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Here’s hoping that everyone had a reflective Martin Luther King Jr. Day — and survived the strange incident of water falling from the sky. Your newsblitz today is loaded with articles and opinions on a little thing that Obama calls Race to the Top:

  • We profile an unusual man with an unusual job: Phil Stover, who is at the helm as San Diego Unified tries out a new way of budgeting. As a longtime consultant, he’s credited with sparing millions from its operational departments, but his new role as interim chief special projects officer has raised questions for critics who wonder whether he’s qualified. He’s also just a really interesting character, a consultant who’s lived in a Mission Valley hotel room for the last three years as his role here as steadily expanded.
  • And in case you missed it this weekend, we chatted with Pam Hosmer, who oversees programs for runaways, hospitalized students and other kids with rare needs in San Diego Unified, about the unique challenges for homeless students.
  • The Union-Tribune reports that talk of school closures is in the air in Del Mar and in Lemon Grove.
  • Closure is also a possibility for an award-winning educational center that teaches kids about renewable energy, the UT writes.
  • City News Service reports on how a school science project prompted the evacuation of Millennial Tech Middle School when school officials fretted that it might be an explosive device. The blogosphere ate this one up.
  • KPBS dissects why some school districts — and not just San Diego Unified — aren’t jumping at Race to the Top, a competition for more federal stimulus money for schools. San Diego News Network says only in every three San Diego County districts are going for the funds. Education Week has a wonkier take on the national trend. Oh, and a little paper called The New York Times writes about this phenomenon, too.
  • That’s not all on Race to the Top: The UT editorializes that school districts that sit out the race are just making excuses to avoid reforms that the teachers union doesn’t like. Eduwonk thinks sitting out the race could be something of a stunt.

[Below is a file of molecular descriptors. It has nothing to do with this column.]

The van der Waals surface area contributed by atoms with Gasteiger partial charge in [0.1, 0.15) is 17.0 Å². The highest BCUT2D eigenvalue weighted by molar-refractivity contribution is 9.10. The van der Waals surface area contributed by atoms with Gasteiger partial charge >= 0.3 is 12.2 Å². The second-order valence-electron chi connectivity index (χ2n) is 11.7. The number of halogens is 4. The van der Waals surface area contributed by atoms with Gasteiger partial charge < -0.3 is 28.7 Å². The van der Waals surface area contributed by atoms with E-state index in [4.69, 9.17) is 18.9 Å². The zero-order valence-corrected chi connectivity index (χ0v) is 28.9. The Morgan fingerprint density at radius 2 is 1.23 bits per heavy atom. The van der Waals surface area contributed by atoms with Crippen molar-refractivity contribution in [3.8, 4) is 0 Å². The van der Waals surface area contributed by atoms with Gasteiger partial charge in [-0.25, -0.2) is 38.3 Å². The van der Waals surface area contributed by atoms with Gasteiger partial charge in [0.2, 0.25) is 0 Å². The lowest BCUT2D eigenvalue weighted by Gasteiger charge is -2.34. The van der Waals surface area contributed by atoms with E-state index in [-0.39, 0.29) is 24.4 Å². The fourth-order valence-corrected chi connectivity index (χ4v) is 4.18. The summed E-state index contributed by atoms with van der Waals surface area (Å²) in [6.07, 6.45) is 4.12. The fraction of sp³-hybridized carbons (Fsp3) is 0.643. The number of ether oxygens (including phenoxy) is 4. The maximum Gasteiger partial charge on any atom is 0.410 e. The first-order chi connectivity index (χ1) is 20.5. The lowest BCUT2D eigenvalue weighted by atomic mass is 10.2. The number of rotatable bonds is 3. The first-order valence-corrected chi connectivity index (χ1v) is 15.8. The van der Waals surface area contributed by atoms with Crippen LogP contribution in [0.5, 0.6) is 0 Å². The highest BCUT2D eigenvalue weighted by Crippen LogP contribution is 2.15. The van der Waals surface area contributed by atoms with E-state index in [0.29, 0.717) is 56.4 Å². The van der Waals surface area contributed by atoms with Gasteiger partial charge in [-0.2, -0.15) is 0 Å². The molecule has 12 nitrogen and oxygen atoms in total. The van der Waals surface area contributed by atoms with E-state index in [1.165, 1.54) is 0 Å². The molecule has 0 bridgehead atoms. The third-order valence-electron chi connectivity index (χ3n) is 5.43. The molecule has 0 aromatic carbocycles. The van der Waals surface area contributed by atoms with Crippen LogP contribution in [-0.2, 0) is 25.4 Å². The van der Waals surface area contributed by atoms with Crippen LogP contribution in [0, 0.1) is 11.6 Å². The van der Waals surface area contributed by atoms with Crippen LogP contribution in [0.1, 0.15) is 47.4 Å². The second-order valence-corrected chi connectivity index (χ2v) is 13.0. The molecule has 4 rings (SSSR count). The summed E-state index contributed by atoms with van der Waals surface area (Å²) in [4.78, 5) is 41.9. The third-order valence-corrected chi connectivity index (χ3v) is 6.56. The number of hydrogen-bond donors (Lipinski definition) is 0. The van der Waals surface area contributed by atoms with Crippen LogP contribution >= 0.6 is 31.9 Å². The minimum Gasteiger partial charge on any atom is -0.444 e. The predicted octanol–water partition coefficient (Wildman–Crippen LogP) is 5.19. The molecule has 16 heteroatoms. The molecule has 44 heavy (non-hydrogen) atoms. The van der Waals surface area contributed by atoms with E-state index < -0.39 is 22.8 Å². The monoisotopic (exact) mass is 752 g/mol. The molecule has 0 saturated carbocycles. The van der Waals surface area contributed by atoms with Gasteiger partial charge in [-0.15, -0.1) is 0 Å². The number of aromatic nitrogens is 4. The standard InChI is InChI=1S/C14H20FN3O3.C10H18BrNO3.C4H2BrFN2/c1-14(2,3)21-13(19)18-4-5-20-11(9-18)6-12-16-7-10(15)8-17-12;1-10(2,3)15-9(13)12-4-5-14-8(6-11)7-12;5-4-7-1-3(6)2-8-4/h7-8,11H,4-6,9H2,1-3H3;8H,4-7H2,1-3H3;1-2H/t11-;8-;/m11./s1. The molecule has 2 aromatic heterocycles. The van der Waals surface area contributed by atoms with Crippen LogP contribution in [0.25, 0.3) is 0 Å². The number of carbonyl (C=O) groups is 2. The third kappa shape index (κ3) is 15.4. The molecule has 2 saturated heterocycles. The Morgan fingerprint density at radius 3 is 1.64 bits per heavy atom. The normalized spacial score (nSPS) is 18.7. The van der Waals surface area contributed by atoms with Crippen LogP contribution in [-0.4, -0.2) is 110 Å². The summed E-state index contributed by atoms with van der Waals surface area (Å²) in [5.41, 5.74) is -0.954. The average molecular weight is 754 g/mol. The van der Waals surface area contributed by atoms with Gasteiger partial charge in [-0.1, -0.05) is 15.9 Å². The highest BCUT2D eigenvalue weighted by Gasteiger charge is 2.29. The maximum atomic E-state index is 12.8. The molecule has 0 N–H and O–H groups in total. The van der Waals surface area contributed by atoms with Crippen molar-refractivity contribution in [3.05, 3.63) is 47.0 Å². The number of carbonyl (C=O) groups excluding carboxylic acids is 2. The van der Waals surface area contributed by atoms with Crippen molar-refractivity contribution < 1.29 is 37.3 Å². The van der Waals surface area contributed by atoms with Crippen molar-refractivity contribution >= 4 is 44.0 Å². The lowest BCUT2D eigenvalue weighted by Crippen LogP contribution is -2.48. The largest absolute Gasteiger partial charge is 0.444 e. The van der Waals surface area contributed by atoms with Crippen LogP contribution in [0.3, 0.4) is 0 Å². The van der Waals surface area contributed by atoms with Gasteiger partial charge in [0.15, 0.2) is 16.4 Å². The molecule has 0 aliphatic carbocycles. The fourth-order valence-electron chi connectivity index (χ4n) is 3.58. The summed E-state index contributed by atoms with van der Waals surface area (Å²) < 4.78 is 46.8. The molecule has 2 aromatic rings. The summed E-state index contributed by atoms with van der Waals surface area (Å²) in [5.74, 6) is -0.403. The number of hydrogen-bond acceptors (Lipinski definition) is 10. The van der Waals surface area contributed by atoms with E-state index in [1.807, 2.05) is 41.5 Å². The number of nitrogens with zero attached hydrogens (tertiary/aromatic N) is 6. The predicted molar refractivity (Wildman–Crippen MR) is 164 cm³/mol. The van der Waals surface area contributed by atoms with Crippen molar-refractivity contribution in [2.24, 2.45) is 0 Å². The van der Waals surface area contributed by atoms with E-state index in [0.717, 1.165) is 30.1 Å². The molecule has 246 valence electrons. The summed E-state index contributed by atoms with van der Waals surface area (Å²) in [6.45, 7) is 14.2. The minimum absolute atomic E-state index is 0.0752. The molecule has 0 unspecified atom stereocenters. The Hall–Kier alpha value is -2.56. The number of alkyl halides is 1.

• The California Progress Report writes that the state’s Race to the Top application is “riddled with holes, misrepresentations and improbabilities.”
  • And the San Francisco Chronicle has a slew of reporting and opinion on California’s bid for Race to the Top. State Sen. Gloria Romero argues that the race is empowering parents. An education professor says, “Reagan must be grinning in his grave” — and he doesn’t mean it as a compliment. And the Oakland teachers union isn’t happy either.
  • Schwarzenegger’s budget would put campus repairs under the knife, the Sacramento Bee writes. Educators argue that the governor has stripped school boards of autonomy by specifying what to cut.
  • Also in the San Francisco Chronicle: Pay is slowing down for university presidents.
  • In the Los Angeles Times, a Manhattan Institute fellow argues that states are setting the bar too low with their standardized tests.
  • Breaking news on federal money for schools! (I don’t get to write that phrase much.) President Obama will seek to expand Race to the Top by $1.35 billion next year and let school districts compete, too. The Washington Post gives a good rundown; Education Week writes that this could pave the way for the Race to become a permanent part of federal education policy.
  • The Chicago Sun-Times writes about the expected shakeups and closures of several faltering schools in the Windy City. Why should you care? School turnarounds are one part of Obama’s education policy, which could mean that news like this will someday spread to California.
  • And Slate has a fascinating review of a book on what’s wrong with academia.

— EMILY ALPERT

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